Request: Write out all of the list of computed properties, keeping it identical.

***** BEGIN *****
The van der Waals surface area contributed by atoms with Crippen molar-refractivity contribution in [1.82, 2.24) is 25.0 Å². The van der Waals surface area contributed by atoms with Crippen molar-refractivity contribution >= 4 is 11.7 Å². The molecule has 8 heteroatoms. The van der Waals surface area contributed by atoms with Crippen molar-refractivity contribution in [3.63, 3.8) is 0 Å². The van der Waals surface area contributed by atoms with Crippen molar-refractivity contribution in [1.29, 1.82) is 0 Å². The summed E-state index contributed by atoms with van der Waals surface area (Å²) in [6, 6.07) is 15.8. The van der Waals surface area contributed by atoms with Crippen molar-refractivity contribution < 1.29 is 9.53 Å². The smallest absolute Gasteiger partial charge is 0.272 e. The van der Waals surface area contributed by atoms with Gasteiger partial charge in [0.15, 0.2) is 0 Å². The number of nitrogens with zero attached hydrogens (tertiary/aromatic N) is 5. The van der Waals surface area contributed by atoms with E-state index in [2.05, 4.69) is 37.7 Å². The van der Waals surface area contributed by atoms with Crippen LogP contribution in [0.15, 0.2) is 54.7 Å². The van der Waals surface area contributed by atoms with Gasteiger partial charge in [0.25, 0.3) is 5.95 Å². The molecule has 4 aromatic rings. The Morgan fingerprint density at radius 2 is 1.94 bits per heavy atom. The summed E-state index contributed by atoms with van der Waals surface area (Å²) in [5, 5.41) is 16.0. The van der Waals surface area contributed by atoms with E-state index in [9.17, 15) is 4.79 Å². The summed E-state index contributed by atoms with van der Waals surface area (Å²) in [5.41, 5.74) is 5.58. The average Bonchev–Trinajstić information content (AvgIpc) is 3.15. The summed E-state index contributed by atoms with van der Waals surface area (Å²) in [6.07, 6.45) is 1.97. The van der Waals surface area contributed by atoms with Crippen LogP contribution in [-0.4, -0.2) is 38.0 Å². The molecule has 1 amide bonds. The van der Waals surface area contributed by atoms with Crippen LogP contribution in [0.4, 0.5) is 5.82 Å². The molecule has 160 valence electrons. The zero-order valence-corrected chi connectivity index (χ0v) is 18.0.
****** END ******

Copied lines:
The van der Waals surface area contributed by atoms with Crippen molar-refractivity contribution in [1.82, 2.24) is 25.0 Å². The van der Waals surface area contributed by atoms with Crippen molar-refractivity contribution >= 4 is 11.7 Å². The molecule has 8 heteroatoms. The van der Waals surface area contributed by atoms with Crippen molar-refractivity contribution in [3.63, 3.8) is 0 Å². The van der Waals surface area contributed by atoms with Crippen molar-refractivity contribution in [1.29, 1.82) is 0 Å². The summed E-state index contributed by atoms with van der Waals surface area (Å²) in [6, 6.07) is 15.8. The van der Waals surface area contributed by atoms with Crippen molar-refractivity contribution < 1.29 is 9.53 Å². The smallest absolute Gasteiger partial charge is 0.272 e. The van der Waals surface area contributed by atoms with Gasteiger partial charge in [0.15, 0.2) is 0 Å². The number of nitrogens with zero attached hydrogens (tertiary/aromatic N) is 5. The van der Waals surface area contributed by atoms with E-state index in [2.05, 4.69) is 37.7 Å². The van der Waals surface area contributed by atoms with Crippen LogP contribution in [0.15, 0.2) is 54.7 Å². The van der Waals surface area contributed by atoms with Gasteiger partial charge in [0.25, 0.3) is 5.95 Å². The molecule has 4 aromatic rings. The Morgan fingerprint density at radius 2 is 1.94 bits per heavy atom. The summed E-state index contributed by atoms with van der Waals surface area (Å²) in [5, 5.41) is 16.0. The van der Waals surface area contributed by atoms with E-state index in [9.17, 15) is 4.79 Å². The summed E-state index contributed by atoms with van der Waals surface area (Å²) in [5.41, 5.74) is 5.58. The average Bonchev–Trinajstić information content (AvgIpc) is 3.15. The summed E-state index contributed by atoms with van der Waals surface area (Å²) in [6.07, 6.45) is 1.97. The van der Waals surface area contributed by atoms with Crippen LogP contribution in [-0.4, -0.2) is 38.0 Å². The molecule has 1 amide bonds. The van der Waals surface area contributed by atoms with Crippen LogP contribution in [0.4, 0.5) is 5.82 Å². The molecule has 160 valence electrons. The zero-order valence-corrected chi connectivity index (χ0v) is 18.0.